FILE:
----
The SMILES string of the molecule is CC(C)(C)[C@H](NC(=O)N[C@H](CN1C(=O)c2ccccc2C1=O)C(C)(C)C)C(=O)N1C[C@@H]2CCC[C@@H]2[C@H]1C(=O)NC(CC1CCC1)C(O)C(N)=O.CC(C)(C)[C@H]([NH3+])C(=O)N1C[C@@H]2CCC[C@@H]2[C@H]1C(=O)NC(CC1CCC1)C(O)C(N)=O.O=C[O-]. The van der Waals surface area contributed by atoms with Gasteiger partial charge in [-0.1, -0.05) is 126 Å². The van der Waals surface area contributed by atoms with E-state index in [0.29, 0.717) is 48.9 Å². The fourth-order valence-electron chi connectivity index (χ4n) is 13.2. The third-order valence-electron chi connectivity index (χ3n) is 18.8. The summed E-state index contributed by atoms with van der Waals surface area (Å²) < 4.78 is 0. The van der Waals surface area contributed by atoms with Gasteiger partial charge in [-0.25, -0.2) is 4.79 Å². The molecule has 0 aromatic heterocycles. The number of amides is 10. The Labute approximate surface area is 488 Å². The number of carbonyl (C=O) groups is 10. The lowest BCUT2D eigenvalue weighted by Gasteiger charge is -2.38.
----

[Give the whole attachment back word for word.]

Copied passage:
The SMILES string of the molecule is CC(C)(C)[C@H](NC(=O)N[C@H](CN1C(=O)c2ccccc2C1=O)C(C)(C)C)C(=O)N1C[C@@H]2CCC[C@@H]2[C@H]1C(=O)NC(CC1CCC1)C(O)C(N)=O.CC(C)(C)[C@H]([NH3+])C(=O)N1C[C@@H]2CCC[C@@H]2[C@H]1C(=O)NC(CC1CCC1)C(O)C(N)=O.O=C[O-]. The van der Waals surface area contributed by atoms with Gasteiger partial charge in [-0.1, -0.05) is 126 Å². The van der Waals surface area contributed by atoms with E-state index in [0.29, 0.717) is 48.9 Å². The fourth-order valence-electron chi connectivity index (χ4n) is 13.2. The third-order valence-electron chi connectivity index (χ3n) is 18.8. The summed E-state index contributed by atoms with van der Waals surface area (Å²) < 4.78 is 0. The van der Waals surface area contributed by atoms with Gasteiger partial charge in [-0.25, -0.2) is 4.79 Å². The molecule has 0 aromatic heterocycles. The number of amides is 10. The Labute approximate surface area is 488 Å². The number of carbonyl (C=O) groups is 10. The lowest BCUT2D eigenvalue weighted by Gasteiger charge is -2.38.